Zuri Berry: Kings fans, are you not outraged? | TheUnion.com

Zuri Berry: Kings fans, are you not outraged?

It’s about time we bury Tim Donaghy – it’s just that David Stern won’t let us.

Here’s a rhetorical question for Sacramento Kings fans: Are you not outraged?!?

On Tuesday, Donaghy revealed the NBA’s master conspiracy – one which the league has long denied – in which the referees are in the bag for certain teams, including the Lakers and Celtics.

The dream matchup, as we’ve already discussed on this page, is what the league was banking on. Having so many superstars on one stage will more than likely boost the league’s TV ratings and give a spike to that all-important ad revenue. But it’s also magnifying the concerns about partisan refs and those whom Donaghy has described as “company men” doing the bidding of league executives, court documents show.

Back in 2002, the conspiracy was in full affect, alluded Donaghy. The Kings were playing the Lakers in game 6 of the Western Conference finals and never had a chance. In a 106-102 loss, the Kings committed 31 fouls and the Lakers attempted 40 free throws – including 25 in the first half, compared to Sacramento’s two. It spurred a game 7 that possibly should have never happened, which the Lakers won.

In a letter by Donaghy’s lawyer Tuesday, refs purposely tried to extend a series in 2002 to seven games. Here’s the whammy: The Kings-Lakers series was the only playoff matchup to go seven games that year.

Nevertheless, the numbers of that particular game don’t relive the lucidity of the calls or the context in which Donaghy is making his allegations. Nor do they reveal his motivation.

Stern would like you and I to remember that Donaghy is just a disgruntled ex-employee, facing a litany of charges because of his dishonesty from fixing games – most notably the San Antonio Spurs versus the Phoenix Suns in the Western Conference Semifinals last season, which ended up being a 108-102 loss for Phoenix. Too bad for Stern, context also puts scandal right back in his lap as an added distraction of the poor officiating in this year’s finals.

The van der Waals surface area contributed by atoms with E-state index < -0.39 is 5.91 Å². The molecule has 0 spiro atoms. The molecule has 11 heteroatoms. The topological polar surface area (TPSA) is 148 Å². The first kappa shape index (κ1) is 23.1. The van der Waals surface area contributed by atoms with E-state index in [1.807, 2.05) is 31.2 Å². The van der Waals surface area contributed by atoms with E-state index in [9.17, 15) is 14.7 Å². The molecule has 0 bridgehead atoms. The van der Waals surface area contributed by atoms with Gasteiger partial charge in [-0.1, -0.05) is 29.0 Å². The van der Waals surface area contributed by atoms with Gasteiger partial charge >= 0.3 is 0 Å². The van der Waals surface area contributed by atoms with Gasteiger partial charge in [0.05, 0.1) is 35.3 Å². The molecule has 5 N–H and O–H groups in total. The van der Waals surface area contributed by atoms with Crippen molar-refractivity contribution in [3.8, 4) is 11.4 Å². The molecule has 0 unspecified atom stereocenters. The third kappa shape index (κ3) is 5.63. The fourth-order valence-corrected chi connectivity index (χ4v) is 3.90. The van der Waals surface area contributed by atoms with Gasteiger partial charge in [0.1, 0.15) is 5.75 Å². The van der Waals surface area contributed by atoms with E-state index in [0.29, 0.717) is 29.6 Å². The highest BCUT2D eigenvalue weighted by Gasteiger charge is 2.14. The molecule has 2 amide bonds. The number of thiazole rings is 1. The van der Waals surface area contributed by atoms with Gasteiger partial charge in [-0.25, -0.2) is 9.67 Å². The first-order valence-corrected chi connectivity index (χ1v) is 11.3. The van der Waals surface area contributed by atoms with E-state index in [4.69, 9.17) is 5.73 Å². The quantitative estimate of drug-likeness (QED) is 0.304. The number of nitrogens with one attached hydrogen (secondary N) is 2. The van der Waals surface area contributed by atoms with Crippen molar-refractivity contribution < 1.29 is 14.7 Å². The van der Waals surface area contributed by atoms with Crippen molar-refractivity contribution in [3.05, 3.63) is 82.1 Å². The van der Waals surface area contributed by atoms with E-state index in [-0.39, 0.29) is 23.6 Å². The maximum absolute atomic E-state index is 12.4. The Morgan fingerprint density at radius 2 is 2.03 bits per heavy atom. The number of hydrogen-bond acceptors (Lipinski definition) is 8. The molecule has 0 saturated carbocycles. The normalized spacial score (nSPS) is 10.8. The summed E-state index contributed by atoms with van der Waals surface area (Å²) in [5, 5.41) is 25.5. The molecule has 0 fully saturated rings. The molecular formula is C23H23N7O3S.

You and I don’t have to look too far back to see what’s wrong with the NBA. As one reader pointed out to me, the Celtics attempted 79 percent more free throws, 38 to 10, than the Lakers in game 2. That’s just unnatural. And it’s all fishy in the big scheme of things. It’s up to Stern to calm the nerves of fans and hold terrible officiating accountable.

Otherwise, the conspiracy dialogue will continue to flow unsheathed and small market teams like the Kings and Suns will never step into the spotlight.

I mean, who seriously believes the Kings wouldn’t have throttled the New Jersey Nets in 2002?

Zuri Berry is a sports writer at The Union. His column appears Wednesdays. You can also read his blog online at http://www.theunion.com/blogs/sports. To contact Zuri, e-mail zberry@theunion.com or call 477-4244.

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